First Presidential Appointments: I like what I see

So far, I have seen no signs that Barack Obama, in making his first appointments, has bowed to any pressure except to his personal preferences and his own liking of those whom he trusts and in whom he has confidence.

This is the first major, refreshing change from Bush's administration. His pandering to the right-wing religious base during the attempt to appoint the woefully unqualified Harriet Miers to the Supreme Court being one of the worst examples.

Rahm Emanuel's appointment has not been enacted to find an appeaser who can work with the Republicans in getting half-baked compromises through Congress. He has been appointed because he is capable, tough and able to drive matters through Congress.

Obama promised in his acceptance speech that he would work with both sides of Capitol Hill. So immediately, House Republican Leader John Boehner reacted angrily: "This is an ironic choice for a President-elect who has promised to change Washington, make politics more civil, and govern from the center.”

Well, it is Boehner who doesn't understand the nature of the first change that the new administration is bringing in. It appears that it won't be discreet discussions in corridors to reach ineffective deals. It will be straight-forward tough negotiation. The GOP had better get with the programme fast.

The leftish bloggers also have had reservations about Emanuel. Disregarding what he has achieved for the party, many criticise him for what he has not done. All that can be said is that, by not following all the demands of the left, he was one of the important architects of Obama's stunning victory.

I read the comment today of David Corn, who questions if Emanuel is an agent for change.

"Emanuel, a highly effective partisan, is indeed a guy who gets things done. As head of the Democratic Congressional Campaign Committee, he led the House Democrats back to majority status in the 2006 elections. Yet his selection--the first pick of the Obama administration--could {be}the wrong signal. I would have advised--not that anyone is asking--the Obama camp to open up with a more bipartisan (or less partisan) appointment, if only for show....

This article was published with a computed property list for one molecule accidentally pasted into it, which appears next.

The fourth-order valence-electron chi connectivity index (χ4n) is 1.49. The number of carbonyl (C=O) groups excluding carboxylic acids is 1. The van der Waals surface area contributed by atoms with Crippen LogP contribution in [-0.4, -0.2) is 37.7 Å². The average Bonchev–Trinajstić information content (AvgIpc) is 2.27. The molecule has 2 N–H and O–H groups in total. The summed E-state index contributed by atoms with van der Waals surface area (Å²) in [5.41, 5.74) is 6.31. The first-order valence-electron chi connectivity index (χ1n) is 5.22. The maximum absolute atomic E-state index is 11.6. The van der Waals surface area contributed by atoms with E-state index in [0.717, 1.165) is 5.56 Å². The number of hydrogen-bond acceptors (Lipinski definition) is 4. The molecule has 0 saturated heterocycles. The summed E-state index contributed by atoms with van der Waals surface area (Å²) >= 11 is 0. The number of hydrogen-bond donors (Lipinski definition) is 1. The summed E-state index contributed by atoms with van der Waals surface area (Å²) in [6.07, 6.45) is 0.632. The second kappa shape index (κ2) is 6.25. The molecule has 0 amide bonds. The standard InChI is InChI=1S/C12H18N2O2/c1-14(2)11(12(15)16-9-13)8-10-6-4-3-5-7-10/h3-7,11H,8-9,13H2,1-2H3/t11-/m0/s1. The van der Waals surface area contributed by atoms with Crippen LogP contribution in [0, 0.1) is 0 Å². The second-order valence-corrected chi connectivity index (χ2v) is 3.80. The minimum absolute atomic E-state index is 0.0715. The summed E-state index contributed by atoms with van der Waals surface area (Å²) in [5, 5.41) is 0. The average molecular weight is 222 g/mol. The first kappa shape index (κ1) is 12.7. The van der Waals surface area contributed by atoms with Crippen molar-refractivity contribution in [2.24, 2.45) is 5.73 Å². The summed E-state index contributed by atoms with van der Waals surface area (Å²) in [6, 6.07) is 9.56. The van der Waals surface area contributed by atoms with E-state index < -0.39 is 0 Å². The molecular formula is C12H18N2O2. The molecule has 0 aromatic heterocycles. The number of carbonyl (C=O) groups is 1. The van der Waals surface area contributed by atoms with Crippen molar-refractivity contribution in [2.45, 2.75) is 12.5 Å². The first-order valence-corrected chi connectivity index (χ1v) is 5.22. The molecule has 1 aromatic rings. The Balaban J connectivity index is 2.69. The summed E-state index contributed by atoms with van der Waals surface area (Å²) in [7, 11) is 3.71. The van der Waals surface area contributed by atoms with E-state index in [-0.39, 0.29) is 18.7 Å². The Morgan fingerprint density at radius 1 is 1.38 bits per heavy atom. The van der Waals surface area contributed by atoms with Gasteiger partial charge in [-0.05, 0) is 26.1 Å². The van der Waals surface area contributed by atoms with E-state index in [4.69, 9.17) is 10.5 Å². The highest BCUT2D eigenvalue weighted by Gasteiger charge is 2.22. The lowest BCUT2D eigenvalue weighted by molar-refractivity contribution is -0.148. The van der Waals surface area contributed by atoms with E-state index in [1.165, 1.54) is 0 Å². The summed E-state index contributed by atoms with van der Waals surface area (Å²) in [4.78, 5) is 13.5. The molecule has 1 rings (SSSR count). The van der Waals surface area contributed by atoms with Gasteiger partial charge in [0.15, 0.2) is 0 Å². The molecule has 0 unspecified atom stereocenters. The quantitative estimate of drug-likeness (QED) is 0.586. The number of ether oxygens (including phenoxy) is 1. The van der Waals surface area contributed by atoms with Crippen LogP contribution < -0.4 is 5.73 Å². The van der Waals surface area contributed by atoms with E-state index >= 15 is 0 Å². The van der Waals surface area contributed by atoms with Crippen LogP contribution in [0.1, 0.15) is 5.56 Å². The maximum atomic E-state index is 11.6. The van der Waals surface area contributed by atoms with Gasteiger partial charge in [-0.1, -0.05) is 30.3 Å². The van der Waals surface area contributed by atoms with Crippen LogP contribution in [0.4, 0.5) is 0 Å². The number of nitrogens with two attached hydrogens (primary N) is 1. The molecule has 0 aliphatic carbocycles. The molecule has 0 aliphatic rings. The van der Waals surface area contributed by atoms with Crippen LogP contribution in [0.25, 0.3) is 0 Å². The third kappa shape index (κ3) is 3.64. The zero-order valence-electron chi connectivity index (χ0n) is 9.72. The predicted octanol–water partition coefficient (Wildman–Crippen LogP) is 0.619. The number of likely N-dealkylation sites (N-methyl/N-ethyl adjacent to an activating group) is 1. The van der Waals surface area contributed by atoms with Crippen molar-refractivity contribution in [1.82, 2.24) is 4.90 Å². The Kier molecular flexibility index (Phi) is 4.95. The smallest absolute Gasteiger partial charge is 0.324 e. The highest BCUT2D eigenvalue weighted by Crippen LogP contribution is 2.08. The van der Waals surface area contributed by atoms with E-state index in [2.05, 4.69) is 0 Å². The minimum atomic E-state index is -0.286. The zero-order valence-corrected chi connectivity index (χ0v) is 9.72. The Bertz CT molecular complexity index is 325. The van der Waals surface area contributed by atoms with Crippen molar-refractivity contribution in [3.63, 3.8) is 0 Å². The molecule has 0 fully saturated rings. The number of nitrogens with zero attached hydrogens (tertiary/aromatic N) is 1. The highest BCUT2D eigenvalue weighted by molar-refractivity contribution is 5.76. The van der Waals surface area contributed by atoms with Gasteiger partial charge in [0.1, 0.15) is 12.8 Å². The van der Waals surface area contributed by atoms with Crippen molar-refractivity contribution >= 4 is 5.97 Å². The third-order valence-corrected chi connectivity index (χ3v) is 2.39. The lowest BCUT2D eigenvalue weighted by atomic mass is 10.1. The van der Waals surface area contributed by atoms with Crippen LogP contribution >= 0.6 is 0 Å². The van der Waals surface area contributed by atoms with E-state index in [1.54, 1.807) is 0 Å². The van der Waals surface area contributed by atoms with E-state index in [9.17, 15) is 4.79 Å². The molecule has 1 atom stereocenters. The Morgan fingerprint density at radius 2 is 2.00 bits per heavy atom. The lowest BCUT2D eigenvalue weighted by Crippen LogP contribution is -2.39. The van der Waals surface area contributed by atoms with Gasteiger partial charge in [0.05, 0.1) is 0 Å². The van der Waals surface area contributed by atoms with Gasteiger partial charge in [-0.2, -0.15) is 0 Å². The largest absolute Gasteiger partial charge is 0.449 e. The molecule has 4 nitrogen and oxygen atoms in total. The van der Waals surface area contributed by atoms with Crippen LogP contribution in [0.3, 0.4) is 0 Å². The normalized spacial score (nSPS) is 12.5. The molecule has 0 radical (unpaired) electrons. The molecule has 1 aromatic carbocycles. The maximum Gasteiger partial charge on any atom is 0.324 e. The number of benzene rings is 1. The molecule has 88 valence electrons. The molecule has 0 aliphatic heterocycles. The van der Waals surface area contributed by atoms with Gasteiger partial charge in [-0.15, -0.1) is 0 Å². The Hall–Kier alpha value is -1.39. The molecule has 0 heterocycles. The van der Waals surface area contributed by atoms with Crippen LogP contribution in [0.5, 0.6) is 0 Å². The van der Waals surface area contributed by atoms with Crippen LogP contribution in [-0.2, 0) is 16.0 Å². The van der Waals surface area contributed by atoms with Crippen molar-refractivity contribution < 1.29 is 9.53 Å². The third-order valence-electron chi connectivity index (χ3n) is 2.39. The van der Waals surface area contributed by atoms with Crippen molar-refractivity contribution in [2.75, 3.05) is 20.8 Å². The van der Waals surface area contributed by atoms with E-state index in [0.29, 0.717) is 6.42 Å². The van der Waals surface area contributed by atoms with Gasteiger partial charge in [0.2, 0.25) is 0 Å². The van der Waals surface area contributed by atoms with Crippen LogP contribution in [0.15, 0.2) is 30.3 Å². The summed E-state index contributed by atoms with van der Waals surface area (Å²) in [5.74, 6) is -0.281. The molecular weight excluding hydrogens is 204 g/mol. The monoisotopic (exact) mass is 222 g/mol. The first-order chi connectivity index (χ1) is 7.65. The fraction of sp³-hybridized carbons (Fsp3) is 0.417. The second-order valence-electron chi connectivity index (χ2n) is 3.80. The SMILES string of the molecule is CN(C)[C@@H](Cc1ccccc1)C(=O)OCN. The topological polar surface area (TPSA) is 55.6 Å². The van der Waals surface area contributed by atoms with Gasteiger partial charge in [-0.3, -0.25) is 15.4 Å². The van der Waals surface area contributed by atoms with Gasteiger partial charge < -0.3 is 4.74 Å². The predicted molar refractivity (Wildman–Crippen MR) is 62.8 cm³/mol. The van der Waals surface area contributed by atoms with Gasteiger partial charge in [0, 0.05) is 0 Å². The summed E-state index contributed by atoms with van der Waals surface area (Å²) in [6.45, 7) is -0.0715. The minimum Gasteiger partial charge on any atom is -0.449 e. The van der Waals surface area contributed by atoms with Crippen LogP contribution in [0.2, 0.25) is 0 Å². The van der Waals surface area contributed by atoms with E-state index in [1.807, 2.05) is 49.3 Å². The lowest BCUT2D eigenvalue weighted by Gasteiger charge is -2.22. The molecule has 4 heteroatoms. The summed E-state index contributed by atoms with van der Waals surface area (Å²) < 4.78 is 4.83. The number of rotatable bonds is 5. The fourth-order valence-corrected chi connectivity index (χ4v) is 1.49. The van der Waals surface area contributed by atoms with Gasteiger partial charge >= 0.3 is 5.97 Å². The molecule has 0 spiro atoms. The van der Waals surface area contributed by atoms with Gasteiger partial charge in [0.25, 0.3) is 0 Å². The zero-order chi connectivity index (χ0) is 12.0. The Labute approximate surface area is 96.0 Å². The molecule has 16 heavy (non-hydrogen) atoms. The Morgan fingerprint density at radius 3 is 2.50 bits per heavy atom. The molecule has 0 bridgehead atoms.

.....Emanuel might make a good CoS for Obama. He knows how the White House operates. He knows how Congress works. He's fierce; he's smart. And Obama needs someone with experience and brains for this tough job. But should the White House of a president seeking change be run by a fellow who has done so well in the conventional and monied ways of Washington?"

To the bloggers I would say that Emmanuel is not intended to be the initiator of change. His role is to make sure that the change that is deemed necessary happens and to implement it. There seems no one more competent.

To David Corn, I can only respond that the appointment of someone who had no experience of running the White House nor practice in the idiosyncrasies of Congress would be exactly the sort of person who would not be capable of being an enabler of change. Objections that Emanuel is a classic Washington insider are hollow. The most depressing thing would be to see someone who is different for its own sake but who has no track record of making things happen.

What makes me feel particularly good is that I had a concern about Obama when I read that he was very much a hands-on sort of guy. This can be disastrous for a president, who needs to see the broad picture and not the detail.

In appointing Emmanuel, I am now beginning to interpret the "hands-on" comment as meaning that the President Elect will take personal and detailed control of the agenda for change but will leave the "geeky" bits of implementation to trusted enablers. This is the true role of a Chief Executive. It is why he is appointed. Many holding this supreme post in the past have been unable to make this differentiation.

Very much the same comments about Emanuel can be made about the new Press Secretary, Gibbs. He is liked by many because he took on Hannity in a bare knuckle fight and won. He also fronted the successful campaign. I like him because I am tired of photogenic White House spokespeople who do not have the depth of intellect or the closeness to the President to speak intelligently of serious matters that profoundly affect a nation and the world. I will accept the Chicago relationship between him and Obama in exchange for the press briefings becoming meaningful again.

Stage One of the transition is good. If Obama goes on like this, it may remove the distaste that I had, despite equal feelings of elation, about the "Hollywood" nature of the content and staging of the acceptance speech two nights ago.

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